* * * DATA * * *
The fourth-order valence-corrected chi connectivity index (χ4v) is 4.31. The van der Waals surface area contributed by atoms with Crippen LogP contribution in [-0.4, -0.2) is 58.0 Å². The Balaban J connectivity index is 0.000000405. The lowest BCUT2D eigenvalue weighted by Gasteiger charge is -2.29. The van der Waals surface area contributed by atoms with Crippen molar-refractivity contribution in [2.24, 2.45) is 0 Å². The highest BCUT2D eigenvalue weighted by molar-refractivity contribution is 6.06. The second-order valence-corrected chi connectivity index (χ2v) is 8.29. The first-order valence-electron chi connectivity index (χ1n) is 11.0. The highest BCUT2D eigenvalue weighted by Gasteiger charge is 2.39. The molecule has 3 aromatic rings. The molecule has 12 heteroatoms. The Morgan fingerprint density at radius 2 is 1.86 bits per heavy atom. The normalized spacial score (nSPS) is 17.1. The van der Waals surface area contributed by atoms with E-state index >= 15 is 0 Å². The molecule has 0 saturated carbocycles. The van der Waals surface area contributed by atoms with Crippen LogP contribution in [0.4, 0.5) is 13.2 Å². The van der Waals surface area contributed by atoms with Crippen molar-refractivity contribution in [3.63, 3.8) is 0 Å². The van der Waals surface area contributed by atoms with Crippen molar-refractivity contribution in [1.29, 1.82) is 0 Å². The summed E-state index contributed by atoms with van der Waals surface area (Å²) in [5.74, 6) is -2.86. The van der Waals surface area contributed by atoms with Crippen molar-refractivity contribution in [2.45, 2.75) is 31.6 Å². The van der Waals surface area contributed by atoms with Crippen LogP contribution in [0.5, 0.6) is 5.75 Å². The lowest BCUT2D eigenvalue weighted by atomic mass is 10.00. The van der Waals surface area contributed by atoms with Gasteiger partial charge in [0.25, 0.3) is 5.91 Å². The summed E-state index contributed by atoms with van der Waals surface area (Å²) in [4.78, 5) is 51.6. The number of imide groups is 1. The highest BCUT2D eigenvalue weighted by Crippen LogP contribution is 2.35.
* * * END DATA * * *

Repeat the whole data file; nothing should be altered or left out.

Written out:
The fourth-order valence-corrected chi connectivity index (χ4v) is 4.31. The van der Waals surface area contributed by atoms with Crippen LogP contribution in [-0.4, -0.2) is 58.0 Å². The Balaban J connectivity index is 0.000000405. The lowest BCUT2D eigenvalue weighted by Gasteiger charge is -2.29. The van der Waals surface area contributed by atoms with Crippen molar-refractivity contribution in [2.24, 2.45) is 0 Å². The highest BCUT2D eigenvalue weighted by molar-refractivity contribution is 6.06. The second-order valence-corrected chi connectivity index (χ2v) is 8.29. The first-order valence-electron chi connectivity index (χ1n) is 11.0. The highest BCUT2D eigenvalue weighted by Gasteiger charge is 2.39. The molecule has 3 aromatic rings. The molecule has 12 heteroatoms. The Morgan fingerprint density at radius 2 is 1.86 bits per heavy atom. The normalized spacial score (nSPS) is 17.1. The van der Waals surface area contributed by atoms with E-state index >= 15 is 0 Å². The molecule has 0 saturated carbocycles. The van der Waals surface area contributed by atoms with Crippen LogP contribution in [0.4, 0.5) is 13.2 Å². The van der Waals surface area contributed by atoms with Crippen molar-refractivity contribution in [3.63, 3.8) is 0 Å². The van der Waals surface area contributed by atoms with Crippen molar-refractivity contribution in [1.29, 1.82) is 0 Å². The summed E-state index contributed by atoms with van der Waals surface area (Å²) in [5.74, 6) is -2.86. The van der Waals surface area contributed by atoms with Crippen molar-refractivity contribution in [2.45, 2.75) is 31.6 Å². The van der Waals surface area contributed by atoms with Crippen LogP contribution in [0.5, 0.6) is 5.75 Å². The lowest BCUT2D eigenvalue weighted by atomic mass is 10.00. The van der Waals surface area contributed by atoms with Gasteiger partial charge in [0.25, 0.3) is 5.91 Å². The summed E-state index contributed by atoms with van der Waals surface area (Å²) in [4.78, 5) is 51.6. The number of imide groups is 1. The highest BCUT2D eigenvalue weighted by Crippen LogP contribution is 2.35.